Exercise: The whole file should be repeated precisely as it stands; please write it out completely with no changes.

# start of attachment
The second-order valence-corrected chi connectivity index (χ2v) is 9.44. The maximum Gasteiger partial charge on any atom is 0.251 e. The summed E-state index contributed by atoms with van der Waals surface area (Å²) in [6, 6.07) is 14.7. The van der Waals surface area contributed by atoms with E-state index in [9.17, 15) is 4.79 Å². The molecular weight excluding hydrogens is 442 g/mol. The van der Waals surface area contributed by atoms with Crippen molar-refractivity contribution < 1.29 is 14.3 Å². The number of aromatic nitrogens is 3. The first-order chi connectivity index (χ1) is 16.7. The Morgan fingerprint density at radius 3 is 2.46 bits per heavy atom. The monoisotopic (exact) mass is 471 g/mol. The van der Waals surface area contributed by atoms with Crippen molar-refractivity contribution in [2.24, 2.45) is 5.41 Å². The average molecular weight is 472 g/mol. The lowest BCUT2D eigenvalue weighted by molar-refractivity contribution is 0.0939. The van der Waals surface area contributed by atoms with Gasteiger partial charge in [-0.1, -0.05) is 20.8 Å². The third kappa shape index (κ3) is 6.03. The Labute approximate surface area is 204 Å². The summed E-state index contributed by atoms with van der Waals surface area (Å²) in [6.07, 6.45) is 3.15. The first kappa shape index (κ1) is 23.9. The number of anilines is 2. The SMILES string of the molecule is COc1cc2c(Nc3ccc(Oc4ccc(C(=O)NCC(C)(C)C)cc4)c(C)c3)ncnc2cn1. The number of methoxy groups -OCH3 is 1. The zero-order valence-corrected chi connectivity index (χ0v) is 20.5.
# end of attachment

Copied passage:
The second-order valence-corrected chi connectivity index (χ2v) is 9.44. The maximum Gasteiger partial charge on any atom is 0.251 e. The summed E-state index contributed by atoms with van der Waals surface area (Å²) in [6, 6.07) is 14.7. The van der Waals surface area contributed by atoms with E-state index in [9.17, 15) is 4.79 Å². The molecular weight excluding hydrogens is 442 g/mol. The van der Waals surface area contributed by atoms with Crippen molar-refractivity contribution < 1.29 is 14.3 Å². The number of aromatic nitrogens is 3. The first-order chi connectivity index (χ1) is 16.7. The Morgan fingerprint density at radius 3 is 2.46 bits per heavy atom. The monoisotopic (exact) mass is 471 g/mol. The van der Waals surface area contributed by atoms with Crippen molar-refractivity contribution in [2.24, 2.45) is 5.41 Å². The average molecular weight is 472 g/mol. The lowest BCUT2D eigenvalue weighted by molar-refractivity contribution is 0.0939. The van der Waals surface area contributed by atoms with Gasteiger partial charge in [-0.1, -0.05) is 20.8 Å². The third kappa shape index (κ3) is 6.03. The Labute approximate surface area is 204 Å². The summed E-state index contributed by atoms with van der Waals surface area (Å²) in [6.07, 6.45) is 3.15. The first kappa shape index (κ1) is 23.9. The number of anilines is 2. The SMILES string of the molecule is COc1cc2c(Nc3ccc(Oc4ccc(C(=O)NCC(C)(C)C)cc4)c(C)c3)ncnc2cn1. The number of methoxy groups -OCH3 is 1. The zero-order valence-corrected chi connectivity index (χ0v) is 20.5.